Mortgage bankers see weak demand as today's mortgage rates rise again

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The trade group representing the nation's mortgage bankers says demand for mortgages will be slack in the coming months as the refinancing wave subsides. Mortgage rates, they say, will also rise from today's low levels, but maybe not by all that much.

The Mortgage Bankers Association (MBA) forecast yesterday that mortgage originations would decline by 25% in 2012, from $1.2 trillion this year to $900 billion next year. A drop in demand for refinancings will account for all of the fall, the group says, as it predicts that new purchase loan volume will rise slightly next year.

MBA Chief Economist and Senior Vice President for Research and Education Jay Brinkman said that while the group expects consumer spending and business investment in plant and equipment to keep the US out of recession next year, there remains much uncertainty to that call. “However, the uncertainty is not one-sided," he added. "We also see a path for the economy that could lead to above trend growth in 2012. Housing inventory and shadow inventory is declining steadily. A more robust housing market recovery could spur faster overall growth. The odds of this scenario, however, are low and we think the most likely outcome is another year of frustratingly slow economic growth and stubbornly high unemployment.”

As for which way mortgage rates will go, Brinkman said, “We expect that mortgage rates are at or near their low points, but we have been wrong on this call before. Our rate forecast assumes that the Fed maintains short-term rates near zero for the next two years, and also assumes that mortgage-Treasury spreads remain wide, given the current supply and demand imbalance in the market. If the economy tips into recession, rates would stay lower for longer, but we do not anticipate they would drop significantly. If the economy recovers more quickly, even with the Fed’s Operation Twist, longer-term rates could rise faster.”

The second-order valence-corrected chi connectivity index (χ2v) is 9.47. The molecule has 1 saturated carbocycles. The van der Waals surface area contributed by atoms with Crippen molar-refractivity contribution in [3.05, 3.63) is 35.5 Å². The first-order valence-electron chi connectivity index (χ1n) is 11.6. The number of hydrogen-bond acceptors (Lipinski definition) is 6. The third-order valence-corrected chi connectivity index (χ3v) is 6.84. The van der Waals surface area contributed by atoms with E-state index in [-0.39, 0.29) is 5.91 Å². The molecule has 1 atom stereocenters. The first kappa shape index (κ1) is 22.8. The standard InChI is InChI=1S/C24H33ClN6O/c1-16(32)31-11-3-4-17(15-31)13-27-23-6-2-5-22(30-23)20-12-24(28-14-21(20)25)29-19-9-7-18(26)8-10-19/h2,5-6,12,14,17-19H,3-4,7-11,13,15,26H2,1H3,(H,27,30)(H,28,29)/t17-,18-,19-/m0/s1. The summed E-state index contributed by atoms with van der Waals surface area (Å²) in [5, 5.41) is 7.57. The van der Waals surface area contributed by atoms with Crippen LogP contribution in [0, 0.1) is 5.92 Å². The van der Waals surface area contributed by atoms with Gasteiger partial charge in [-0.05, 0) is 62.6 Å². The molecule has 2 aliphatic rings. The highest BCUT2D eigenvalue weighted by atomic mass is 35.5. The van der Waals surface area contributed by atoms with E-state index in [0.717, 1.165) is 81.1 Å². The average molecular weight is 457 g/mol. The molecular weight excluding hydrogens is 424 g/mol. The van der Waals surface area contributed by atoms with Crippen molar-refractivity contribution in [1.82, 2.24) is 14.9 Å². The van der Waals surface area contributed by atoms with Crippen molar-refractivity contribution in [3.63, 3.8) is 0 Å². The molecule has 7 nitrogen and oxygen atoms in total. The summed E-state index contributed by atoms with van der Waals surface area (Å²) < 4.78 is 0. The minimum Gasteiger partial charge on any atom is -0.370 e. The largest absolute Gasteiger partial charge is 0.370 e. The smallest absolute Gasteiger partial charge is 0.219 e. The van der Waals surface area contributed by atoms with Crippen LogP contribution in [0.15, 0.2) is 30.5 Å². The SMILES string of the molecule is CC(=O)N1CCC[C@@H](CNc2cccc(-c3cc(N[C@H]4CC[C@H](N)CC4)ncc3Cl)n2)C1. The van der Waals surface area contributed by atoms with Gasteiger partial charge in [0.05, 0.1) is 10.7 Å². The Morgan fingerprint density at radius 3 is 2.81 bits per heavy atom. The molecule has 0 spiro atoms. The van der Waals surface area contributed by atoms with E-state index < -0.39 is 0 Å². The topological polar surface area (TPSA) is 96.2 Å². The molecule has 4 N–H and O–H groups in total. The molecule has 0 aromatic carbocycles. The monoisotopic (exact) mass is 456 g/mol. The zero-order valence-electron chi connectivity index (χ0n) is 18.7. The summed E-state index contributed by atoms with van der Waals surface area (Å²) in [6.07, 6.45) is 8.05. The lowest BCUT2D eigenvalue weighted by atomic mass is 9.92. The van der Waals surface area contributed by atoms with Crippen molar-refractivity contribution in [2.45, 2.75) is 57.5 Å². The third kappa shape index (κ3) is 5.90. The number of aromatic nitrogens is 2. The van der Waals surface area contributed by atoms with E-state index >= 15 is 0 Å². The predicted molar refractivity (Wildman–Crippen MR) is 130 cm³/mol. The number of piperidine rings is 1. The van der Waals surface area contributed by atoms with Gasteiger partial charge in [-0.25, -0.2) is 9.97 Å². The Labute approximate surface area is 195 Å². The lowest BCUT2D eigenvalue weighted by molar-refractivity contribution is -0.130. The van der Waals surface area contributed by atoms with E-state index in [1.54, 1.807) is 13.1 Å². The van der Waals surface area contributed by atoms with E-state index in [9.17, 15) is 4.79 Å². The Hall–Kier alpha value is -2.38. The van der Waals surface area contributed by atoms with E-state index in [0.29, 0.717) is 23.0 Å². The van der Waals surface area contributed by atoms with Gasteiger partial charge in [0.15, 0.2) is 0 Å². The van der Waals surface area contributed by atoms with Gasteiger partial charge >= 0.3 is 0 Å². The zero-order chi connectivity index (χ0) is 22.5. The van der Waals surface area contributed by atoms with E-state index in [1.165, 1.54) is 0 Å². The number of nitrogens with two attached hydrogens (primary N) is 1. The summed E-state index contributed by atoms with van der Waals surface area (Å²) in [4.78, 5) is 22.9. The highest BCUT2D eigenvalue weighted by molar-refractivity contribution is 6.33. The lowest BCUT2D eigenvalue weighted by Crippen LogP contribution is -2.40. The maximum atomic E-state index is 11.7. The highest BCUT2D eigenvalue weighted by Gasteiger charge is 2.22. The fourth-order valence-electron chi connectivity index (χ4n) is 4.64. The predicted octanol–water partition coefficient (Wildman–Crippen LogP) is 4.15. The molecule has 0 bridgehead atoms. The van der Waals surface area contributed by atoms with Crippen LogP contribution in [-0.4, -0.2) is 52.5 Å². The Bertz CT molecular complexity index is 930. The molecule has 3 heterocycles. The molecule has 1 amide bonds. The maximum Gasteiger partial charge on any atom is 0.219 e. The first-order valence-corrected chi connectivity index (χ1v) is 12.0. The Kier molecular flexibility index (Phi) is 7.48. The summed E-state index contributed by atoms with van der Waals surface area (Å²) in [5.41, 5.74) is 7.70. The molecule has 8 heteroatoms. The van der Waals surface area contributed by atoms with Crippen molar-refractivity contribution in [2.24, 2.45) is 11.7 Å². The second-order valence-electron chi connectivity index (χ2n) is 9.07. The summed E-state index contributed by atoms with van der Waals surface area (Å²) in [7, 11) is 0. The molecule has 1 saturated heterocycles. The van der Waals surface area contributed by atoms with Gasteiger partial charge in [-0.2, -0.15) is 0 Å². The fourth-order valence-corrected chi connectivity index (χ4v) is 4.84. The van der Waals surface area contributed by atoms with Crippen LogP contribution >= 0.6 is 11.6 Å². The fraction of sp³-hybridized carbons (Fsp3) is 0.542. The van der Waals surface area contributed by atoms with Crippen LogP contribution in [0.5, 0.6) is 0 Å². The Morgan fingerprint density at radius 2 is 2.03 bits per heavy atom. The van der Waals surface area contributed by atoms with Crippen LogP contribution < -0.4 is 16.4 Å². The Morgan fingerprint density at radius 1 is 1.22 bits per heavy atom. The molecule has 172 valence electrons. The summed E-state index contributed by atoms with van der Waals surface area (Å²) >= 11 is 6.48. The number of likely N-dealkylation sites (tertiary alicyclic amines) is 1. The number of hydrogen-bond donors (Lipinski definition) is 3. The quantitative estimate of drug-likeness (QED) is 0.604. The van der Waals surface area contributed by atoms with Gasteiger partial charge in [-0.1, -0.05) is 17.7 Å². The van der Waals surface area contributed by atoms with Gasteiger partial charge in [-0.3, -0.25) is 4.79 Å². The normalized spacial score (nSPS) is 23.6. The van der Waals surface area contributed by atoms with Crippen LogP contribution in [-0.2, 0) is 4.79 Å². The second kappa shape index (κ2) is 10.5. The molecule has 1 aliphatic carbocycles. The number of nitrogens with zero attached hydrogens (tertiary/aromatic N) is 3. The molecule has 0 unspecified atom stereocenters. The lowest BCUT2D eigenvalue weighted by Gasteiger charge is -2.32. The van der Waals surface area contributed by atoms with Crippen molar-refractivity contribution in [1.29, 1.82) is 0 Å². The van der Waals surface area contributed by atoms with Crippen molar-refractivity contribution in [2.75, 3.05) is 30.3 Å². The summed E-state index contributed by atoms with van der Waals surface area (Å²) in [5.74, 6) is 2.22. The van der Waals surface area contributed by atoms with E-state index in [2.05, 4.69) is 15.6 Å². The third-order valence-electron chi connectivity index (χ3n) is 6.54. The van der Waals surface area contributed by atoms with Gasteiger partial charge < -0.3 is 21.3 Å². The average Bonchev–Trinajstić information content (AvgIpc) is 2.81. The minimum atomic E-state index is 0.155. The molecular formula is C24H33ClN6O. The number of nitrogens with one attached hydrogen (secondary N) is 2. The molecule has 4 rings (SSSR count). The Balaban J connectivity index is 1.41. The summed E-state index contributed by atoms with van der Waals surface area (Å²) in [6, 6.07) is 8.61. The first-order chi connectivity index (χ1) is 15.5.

Today's mortgage rates jump up from week-ago levels on overnight surveys

For now, mortgage rates appear to be retreating from their recent historic lows already, based on movements on the major overnight surveys. While day-to-day movements were higher on Bankrate and steady or lower on Zillow, both surveys showed double-digit gains in today's mortgage rates from the previous week.

This morning's average mortgage rates on the overnight survey, with changes from yesterday and one week ago, are: 30-year fixed, 4.18% (+3 points, +18 points); 15-year fixed, 3.51% (+3 points, +14 points); 5-year ARM, 3.08% (+1 point, +9 points); 30-year fixed refinance loan, 4.28% (+2 points, +17 points).

Yesterday's average afternoon mortgage rates on the National Mortgage Marketplace, with changes from Monday and one week ago, are: 30-year fixed, 4% (unchanged, +25 points); 15-year fixed, 3.4% (-1 point, +22 points); 5-year ARM, 2.94% (-4 points, +23 points). Today's real-time rates as of 10 a.m., with changes from yesterday morning and afternoon, are: 30-year fixed, 4% (+3 points, unchanged); 15-year fixed, 3.4% (+7 points, unchanged); 5-year ARM, 2.86% (-4 points, -8 points).

One basis point equals one hundredth of a percentage point. Rates reported in this article assume good credit (FICO score of 650 or higher) and a 20% down payment. Morning rates from are for loans for the most creditworthy borrowers (FICO score of 720 or higher).

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